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Armed Forces Covenant

Volume 616: debated on Wednesday 26 October 2016

2. If he will take steps to work with the Secretary of State for Defence to enhance future funding for the armed forces covenant in Northern Ireland. (906758)

The armed forces covenant is making a real difference in Northern Ireland. Bids for funding from the armed forces covenant fund have been more successful in Northern Ireland than in any other part of the UK. Grants that have been made include £450,000 for Combat Stress to help veterans with mental health support, and £600,000 for the Somme Nursing Home in Belfast to enable it to add more bed spaces for veterans requiring nursing care.

I thank the Minister for his response. Northern Ireland is in 10th place among all the regions of the United Kingdom for small grants. Beyond the Battlefield has applied for LIBOR funding for four years running, with a substantial and detailed business plan, but it has not been successful. Does the Minister consider that to be fair? What steps will he take to address that imbalance, and to help groups and bodies such as Beyond the Battlefield to prepare successful applications?

I commend the hon. Gentleman and his hon. Friends for making sure that they have secured the largest proportion of the big pot, although I appreciate that he is now going after the small pot. His point about how to secure the funding is really important, and I am more than willing to sit down with him to talk about how we can support that package.

Will the Minister confirm that he and the Secretary of State have the determination and the will to eliminate all impediments to the full implementation—I do mean the full implementation—of the armed forces covenant in Northern Ireland?

I do not think I need to go further to reassure the hon. Lady than to say that I want the best possible services for our veterans. I want the covenant to be implemented in full, and I will do everything I can to ensure that that happens.

May I add to the comments of the hon. Member for North Down (Lady Hermon) and to those of other hon. Friends representing Northern Ireland? When I went there as the Minister with responsibility for veterans, I was, frankly, deeply struck—perhaps only an English person can say this—by the complete lack of drive to ensure that all its local authorities signed up to the military covenant, as local authorities have done across the whole United Kingdom. There is no reason why the covenant should not be in effect in Northern Ireland just as much as it is elsewhere in the United Kingdom.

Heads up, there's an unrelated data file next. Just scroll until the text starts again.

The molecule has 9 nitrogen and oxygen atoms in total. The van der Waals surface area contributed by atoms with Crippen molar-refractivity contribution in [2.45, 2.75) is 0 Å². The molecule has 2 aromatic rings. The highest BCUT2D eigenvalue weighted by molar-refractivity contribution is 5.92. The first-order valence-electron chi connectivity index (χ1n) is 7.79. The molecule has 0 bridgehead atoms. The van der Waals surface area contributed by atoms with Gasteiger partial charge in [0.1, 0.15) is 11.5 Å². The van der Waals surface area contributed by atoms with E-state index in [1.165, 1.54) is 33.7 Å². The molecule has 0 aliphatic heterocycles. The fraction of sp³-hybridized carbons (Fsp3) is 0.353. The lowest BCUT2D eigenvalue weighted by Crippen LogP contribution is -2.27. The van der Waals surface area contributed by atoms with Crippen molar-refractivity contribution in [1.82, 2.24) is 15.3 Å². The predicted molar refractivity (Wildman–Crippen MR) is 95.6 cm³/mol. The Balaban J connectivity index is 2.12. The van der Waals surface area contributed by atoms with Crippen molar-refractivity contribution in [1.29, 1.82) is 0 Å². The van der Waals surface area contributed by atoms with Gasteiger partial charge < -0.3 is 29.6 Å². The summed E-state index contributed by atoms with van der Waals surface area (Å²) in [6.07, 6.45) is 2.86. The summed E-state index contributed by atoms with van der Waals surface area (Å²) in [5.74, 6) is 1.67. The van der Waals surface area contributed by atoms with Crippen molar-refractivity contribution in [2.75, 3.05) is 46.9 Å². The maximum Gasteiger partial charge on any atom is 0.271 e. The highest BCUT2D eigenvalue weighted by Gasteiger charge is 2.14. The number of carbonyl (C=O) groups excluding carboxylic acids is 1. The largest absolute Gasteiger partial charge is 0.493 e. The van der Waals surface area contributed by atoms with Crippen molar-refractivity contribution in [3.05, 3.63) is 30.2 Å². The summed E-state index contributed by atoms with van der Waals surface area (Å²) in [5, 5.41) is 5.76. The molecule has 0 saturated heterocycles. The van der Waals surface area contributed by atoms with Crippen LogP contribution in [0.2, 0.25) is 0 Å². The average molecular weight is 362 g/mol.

I agree with my right hon. Friend that every council should participate. I get the opportunity to meet lots of councils, and I know that a lot of them are making a massive contribution, but where they are not I reassure her that I will push those councils to do so.

May I disagree with the Minister? The armed forces covenant is not working especially well in Northern Ireland. There is £100 million in the LIBOR funds for the whole military covenant. Can some of that be used to make sure that the mechanisms work—that is, that we get a nominee on to the covenant reference group, that the reserve forces and cadets association gets the support it needs to help all soldiers and that the champions get some help?

I know that there are opportunities to get on to the committee that the hon. Gentleman mentioned, and I will support him if he wants to do that. I know it is a big issue, and I say this as ex-services personnel myself: I want to make sure that this works, and that every partner—not just councils but health authorities and housing authorities—works together. But this is devolved, and it is up to the Executive to make it work. However, as someone with a history in this area, I will assist him in every way I can to ensure that that is delivered.

The shadow of the past hangs heavily over the questions that have been asked and there are many unquiet graves still on the island of Ireland. Bearing in mind that it is now 42 years since the atrocity of the Dublin-Monaghan bombings and in view of the vote in the Dáil Éireann, what contact and communication is the Minister having with the Irish Government on this question?

I agree that that act 42 years ago was appalling, and offer my sympathies to the families of those who were lost. There is a continuing dialogue with the Irish Government and their Foreign Minister. We will continue that and I am quite happy to have discussions with the hon. Gentleman if he wants further information about the progress we are making.